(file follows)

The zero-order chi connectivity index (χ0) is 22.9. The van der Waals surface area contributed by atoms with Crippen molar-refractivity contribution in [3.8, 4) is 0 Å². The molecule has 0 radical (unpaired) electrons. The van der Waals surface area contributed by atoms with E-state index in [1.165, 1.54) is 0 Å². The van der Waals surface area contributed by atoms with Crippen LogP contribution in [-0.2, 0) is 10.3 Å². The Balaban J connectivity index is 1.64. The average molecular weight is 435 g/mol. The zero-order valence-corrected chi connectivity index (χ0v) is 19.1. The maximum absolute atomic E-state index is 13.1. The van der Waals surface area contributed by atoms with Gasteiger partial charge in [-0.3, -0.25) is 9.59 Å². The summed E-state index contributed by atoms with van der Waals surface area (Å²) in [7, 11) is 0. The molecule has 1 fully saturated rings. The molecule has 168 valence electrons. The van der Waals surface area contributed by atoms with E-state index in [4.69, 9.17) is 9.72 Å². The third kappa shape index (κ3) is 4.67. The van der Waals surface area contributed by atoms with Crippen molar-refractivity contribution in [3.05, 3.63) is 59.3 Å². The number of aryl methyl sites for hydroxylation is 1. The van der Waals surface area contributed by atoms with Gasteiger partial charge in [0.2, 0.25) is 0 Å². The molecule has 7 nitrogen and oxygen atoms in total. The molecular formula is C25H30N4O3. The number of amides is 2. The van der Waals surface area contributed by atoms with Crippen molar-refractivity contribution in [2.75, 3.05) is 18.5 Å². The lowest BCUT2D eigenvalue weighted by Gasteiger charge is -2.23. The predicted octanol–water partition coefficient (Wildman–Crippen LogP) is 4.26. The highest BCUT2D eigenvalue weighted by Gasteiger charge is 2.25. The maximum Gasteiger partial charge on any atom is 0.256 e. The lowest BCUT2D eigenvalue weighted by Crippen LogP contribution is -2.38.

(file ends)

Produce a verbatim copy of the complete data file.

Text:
The zero-order chi connectivity index (χ0) is 22.9. The van der Waals surface area contributed by atoms with Crippen molar-refractivity contribution in [3.8, 4) is 0 Å². The molecule has 0 radical (unpaired) electrons. The van der Waals surface area contributed by atoms with E-state index in [1.165, 1.54) is 0 Å². The van der Waals surface area contributed by atoms with Crippen LogP contribution in [-0.2, 0) is 10.3 Å². The Balaban J connectivity index is 1.64. The average molecular weight is 435 g/mol. The zero-order valence-corrected chi connectivity index (χ0v) is 19.1. The maximum absolute atomic E-state index is 13.1. The van der Waals surface area contributed by atoms with Gasteiger partial charge in [-0.3, -0.25) is 9.59 Å². The summed E-state index contributed by atoms with van der Waals surface area (Å²) in [7, 11) is 0. The molecule has 1 fully saturated rings. The molecule has 168 valence electrons. The van der Waals surface area contributed by atoms with E-state index in [4.69, 9.17) is 9.72 Å². The third kappa shape index (κ3) is 4.67. The van der Waals surface area contributed by atoms with Crippen molar-refractivity contribution in [3.05, 3.63) is 59.3 Å². The number of aryl methyl sites for hydroxylation is 1. The van der Waals surface area contributed by atoms with Gasteiger partial charge in [0.2, 0.25) is 0 Å². The molecule has 7 nitrogen and oxygen atoms in total. The molecular formula is C25H30N4O3. The number of amides is 2. The van der Waals surface area contributed by atoms with Crippen molar-refractivity contribution in [2.75, 3.05) is 18.5 Å². The lowest BCUT2D eigenvalue weighted by Gasteiger charge is -2.23. The predicted octanol–water partition coefficient (Wildman–Crippen LogP) is 4.26. The highest BCUT2D eigenvalue weighted by Gasteiger charge is 2.25. The maximum Gasteiger partial charge on any atom is 0.256 e. The lowest BCUT2D eigenvalue weighted by Crippen LogP contribution is -2.38.